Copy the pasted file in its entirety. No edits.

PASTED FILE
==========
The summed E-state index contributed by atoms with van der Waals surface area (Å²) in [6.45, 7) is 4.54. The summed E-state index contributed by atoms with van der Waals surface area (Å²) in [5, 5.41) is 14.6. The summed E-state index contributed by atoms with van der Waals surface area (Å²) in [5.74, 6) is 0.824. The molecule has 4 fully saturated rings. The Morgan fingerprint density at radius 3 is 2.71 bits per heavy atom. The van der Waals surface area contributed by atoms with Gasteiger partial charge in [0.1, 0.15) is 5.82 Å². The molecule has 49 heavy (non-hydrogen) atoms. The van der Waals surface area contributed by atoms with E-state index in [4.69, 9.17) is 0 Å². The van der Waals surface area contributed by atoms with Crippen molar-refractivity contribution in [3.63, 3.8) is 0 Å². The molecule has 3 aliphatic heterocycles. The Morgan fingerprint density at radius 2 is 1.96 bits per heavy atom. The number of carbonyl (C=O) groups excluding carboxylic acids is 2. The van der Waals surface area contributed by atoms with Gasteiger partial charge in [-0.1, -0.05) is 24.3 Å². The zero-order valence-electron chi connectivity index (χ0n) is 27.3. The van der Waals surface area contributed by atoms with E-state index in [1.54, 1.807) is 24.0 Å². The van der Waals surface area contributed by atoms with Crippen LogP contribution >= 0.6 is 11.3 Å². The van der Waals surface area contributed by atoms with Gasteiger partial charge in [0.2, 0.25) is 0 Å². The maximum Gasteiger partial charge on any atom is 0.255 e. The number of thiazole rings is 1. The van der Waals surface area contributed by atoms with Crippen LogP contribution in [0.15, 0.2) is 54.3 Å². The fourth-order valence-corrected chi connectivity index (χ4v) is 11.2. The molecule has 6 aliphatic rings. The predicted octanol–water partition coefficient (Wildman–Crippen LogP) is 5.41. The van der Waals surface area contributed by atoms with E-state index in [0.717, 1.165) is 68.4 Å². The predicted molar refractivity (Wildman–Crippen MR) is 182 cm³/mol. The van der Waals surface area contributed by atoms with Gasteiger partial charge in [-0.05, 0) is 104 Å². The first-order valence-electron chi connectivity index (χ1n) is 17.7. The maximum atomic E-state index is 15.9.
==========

The summed E-state index contributed by atoms with van der Waals surface area (Å²) in [6.45, 7) is 4.54. The summed E-state index contributed by atoms with van der Waals surface area (Å²) in [5, 5.41) is 14.6. The summed E-state index contributed by atoms with van der Waals surface area (Å²) in [5.74, 6) is 0.824. The molecule has 4 fully saturated rings. The Morgan fingerprint density at radius 3 is 2.71 bits per heavy atom. The van der Waals surface area contributed by atoms with Gasteiger partial charge in [0.1, 0.15) is 5.82 Å². The molecule has 49 heavy (non-hydrogen) atoms. The van der Waals surface area contributed by atoms with E-state index in [4.69, 9.17) is 0 Å². The van der Waals surface area contributed by atoms with Crippen molar-refractivity contribution in [3.63, 3.8) is 0 Å². The molecule has 3 aliphatic heterocycles. The Morgan fingerprint density at radius 2 is 1.96 bits per heavy atom. The number of carbonyl (C=O) groups excluding carboxylic acids is 2. The van der Waals surface area contributed by atoms with Gasteiger partial charge in [-0.1, -0.05) is 24.3 Å². The zero-order valence-electron chi connectivity index (χ0n) is 27.3. The van der Waals surface area contributed by atoms with E-state index in [1.54, 1.807) is 24.0 Å². The van der Waals surface area contributed by atoms with Crippen LogP contribution >= 0.6 is 11.3 Å². The van der Waals surface area contributed by atoms with Gasteiger partial charge in [0.2, 0.25) is 0 Å². The maximum Gasteiger partial charge on any atom is 0.255 e. The number of thiazole rings is 1. The van der Waals surface area contributed by atoms with Crippen LogP contribution in [0.15, 0.2) is 54.3 Å². The fourth-order valence-corrected chi connectivity index (χ4v) is 11.2. The molecule has 6 aliphatic rings. The predicted octanol–water partition coefficient (Wildman–Crippen LogP) is 5.41. The van der Waals surface area contributed by atoms with E-state index in [0.717, 1.165) is 68.4 Å². The predicted molar refractivity (Wildman–Crippen MR) is 182 cm³/mol. The van der Waals surface area contributed by atoms with Gasteiger partial charge in [-0.05, 0) is 104 Å². The first-order valence-electron chi connectivity index (χ1n) is 17.7. The maximum atomic E-state index is 15.9.